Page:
Robotic Dinosaurs on the Way for Next-Gen Paleontology at Drexel
Todd Grimm posted on February 20, 2012 |

Scanning a dinosaur boneResearchers at Drexel University are bringing the latest technological advancements in 3-D printing to the study of ancient life. Using scale models of real fossils, for the first time they will be able to test hypotheses about how dinosaurs and other prehistoric animals moved and lived in their environments.

“Technology in paleontology hasn't changed in about 150 years,” said Drexel paleontologist Dr. Kenneth Lacovara, an associate professor in the College of Arts and Sciences. “We use shovels and pickaxes and burlap and plaster. It hasn't changed -- until right now.”

Lacovara has begun creating 3D scans of giant dinosaur bones and other fossils in his lab. The 3D scan puts a virtual image in a digital workspace that researchers can manipulate and analyze. To bring these scans to life, Lacovara is also teaming up with mechanical engineer Dr. James Tangorra, an assistant professor in Drexel’s College of Engineering, to use 3D printing technology to create and test scale models of fossil bones.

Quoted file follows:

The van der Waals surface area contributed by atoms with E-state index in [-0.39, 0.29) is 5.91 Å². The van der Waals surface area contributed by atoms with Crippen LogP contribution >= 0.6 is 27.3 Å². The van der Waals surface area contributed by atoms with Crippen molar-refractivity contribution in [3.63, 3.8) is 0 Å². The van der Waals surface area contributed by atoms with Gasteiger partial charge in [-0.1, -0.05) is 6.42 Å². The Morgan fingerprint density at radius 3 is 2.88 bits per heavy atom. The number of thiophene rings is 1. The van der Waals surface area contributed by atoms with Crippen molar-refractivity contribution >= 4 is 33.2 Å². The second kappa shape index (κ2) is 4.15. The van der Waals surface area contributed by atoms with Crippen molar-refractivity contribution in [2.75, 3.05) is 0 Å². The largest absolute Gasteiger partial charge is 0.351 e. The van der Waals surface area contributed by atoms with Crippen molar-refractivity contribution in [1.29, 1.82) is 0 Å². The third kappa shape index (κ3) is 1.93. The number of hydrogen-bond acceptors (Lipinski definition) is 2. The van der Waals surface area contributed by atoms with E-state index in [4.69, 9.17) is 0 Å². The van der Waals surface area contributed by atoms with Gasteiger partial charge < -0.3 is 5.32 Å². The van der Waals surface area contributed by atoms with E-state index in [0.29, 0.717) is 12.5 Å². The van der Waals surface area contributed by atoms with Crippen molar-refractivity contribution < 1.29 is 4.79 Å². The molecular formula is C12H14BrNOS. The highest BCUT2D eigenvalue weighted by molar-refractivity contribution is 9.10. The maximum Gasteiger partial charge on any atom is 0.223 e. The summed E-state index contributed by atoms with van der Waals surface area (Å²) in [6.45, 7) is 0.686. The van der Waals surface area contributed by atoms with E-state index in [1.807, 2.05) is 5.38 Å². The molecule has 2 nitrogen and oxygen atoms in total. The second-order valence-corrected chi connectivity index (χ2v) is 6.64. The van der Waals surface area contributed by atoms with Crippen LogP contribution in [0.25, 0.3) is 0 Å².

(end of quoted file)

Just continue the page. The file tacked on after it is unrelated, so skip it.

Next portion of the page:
“It’s kind of like Star Trek technology, where you can press a button and the object pops out,” Lacovara said. A six-inch model of a dinosaur bone can be printed in a few hours using current technology.

“We don’t know a lot about the way dinosaurs move,” Lacovara said. “How did they stand? How did they ambulate? Did they run or trot? How did they reproduce? It’s all a bit mysterious, especially when it comes to the largest dinosaurs.”

Paleontologists’ current methods of understanding such mechanics rely heavily on guesswork and common sense about what types of movements seem possible. With new technology, researchers can begin testing their predictions for the first time.

Lacovara and Tangorra will work together to create robotic models of giant sauropod dinosaurs, attaching artificial muscles and tendons to perform comprehensive tests of how the animal’s body could have handled physical stresses of the environment.

Lacovara predicts that they will have a working robotic dinosaur limb constructed by the end of 2012. A complete robotic dinosaur replica will take one to two years to create.

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